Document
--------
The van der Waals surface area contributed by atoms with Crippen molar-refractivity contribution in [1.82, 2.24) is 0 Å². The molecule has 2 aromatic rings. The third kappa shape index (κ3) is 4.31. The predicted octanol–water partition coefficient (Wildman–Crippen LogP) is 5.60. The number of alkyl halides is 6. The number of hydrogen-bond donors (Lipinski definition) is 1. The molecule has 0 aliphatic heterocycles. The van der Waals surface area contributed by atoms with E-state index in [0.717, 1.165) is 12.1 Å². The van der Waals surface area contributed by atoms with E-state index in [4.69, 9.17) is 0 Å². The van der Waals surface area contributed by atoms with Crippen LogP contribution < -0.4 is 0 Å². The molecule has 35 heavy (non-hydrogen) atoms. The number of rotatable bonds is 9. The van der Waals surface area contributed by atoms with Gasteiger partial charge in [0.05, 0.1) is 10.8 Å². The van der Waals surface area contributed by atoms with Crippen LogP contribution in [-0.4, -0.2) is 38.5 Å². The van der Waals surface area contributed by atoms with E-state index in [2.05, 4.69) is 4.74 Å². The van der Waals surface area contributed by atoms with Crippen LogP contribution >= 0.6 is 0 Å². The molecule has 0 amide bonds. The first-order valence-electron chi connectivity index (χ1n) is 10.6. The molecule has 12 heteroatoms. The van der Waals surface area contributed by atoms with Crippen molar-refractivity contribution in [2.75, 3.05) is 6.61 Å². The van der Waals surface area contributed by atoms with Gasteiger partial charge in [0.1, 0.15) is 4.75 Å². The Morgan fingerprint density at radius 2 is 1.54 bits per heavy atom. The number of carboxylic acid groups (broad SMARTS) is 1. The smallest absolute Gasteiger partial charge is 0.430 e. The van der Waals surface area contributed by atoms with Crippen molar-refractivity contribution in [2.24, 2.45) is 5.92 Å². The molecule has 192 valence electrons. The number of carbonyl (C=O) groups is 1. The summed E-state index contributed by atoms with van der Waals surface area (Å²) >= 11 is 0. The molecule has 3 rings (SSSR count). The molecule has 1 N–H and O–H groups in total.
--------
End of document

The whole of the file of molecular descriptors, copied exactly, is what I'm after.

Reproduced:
The van der Waals surface area contributed by atoms with Crippen molar-refractivity contribution in [1.82, 2.24) is 0 Å². The molecule has 2 aromatic rings. The third kappa shape index (κ3) is 4.31. The predicted octanol–water partition coefficient (Wildman–Crippen LogP) is 5.60. The number of alkyl halides is 6. The number of hydrogen-bond donors (Lipinski definition) is 1. The molecule has 0 aliphatic heterocycles. The van der Waals surface area contributed by atoms with E-state index in [0.717, 1.165) is 12.1 Å². The van der Waals surface area contributed by atoms with E-state index in [4.69, 9.17) is 0 Å². The van der Waals surface area contributed by atoms with Crippen LogP contribution < -0.4 is 0 Å². The molecule has 35 heavy (non-hydrogen) atoms. The number of rotatable bonds is 9. The van der Waals surface area contributed by atoms with Gasteiger partial charge in [0.05, 0.1) is 10.8 Å². The van der Waals surface area contributed by atoms with Crippen LogP contribution in [-0.4, -0.2) is 38.5 Å². The van der Waals surface area contributed by atoms with E-state index in [2.05, 4.69) is 4.74 Å². The van der Waals surface area contributed by atoms with Crippen LogP contribution >= 0.6 is 0 Å². The molecule has 0 amide bonds. The first-order valence-electron chi connectivity index (χ1n) is 10.6. The molecule has 12 heteroatoms. The van der Waals surface area contributed by atoms with Crippen molar-refractivity contribution in [2.75, 3.05) is 6.61 Å². The van der Waals surface area contributed by atoms with Gasteiger partial charge in [0.1, 0.15) is 4.75 Å². The Morgan fingerprint density at radius 2 is 1.54 bits per heavy atom. The number of carboxylic acid groups (broad SMARTS) is 1. The smallest absolute Gasteiger partial charge is 0.430 e. The van der Waals surface area contributed by atoms with Crippen molar-refractivity contribution in [2.24, 2.45) is 5.92 Å². The molecule has 192 valence electrons. The number of carbonyl (C=O) groups is 1. The summed E-state index contributed by atoms with van der Waals surface area (Å²) >= 11 is 0. The molecule has 3 rings (SSSR count). The molecule has 1 N–H and O–H groups in total.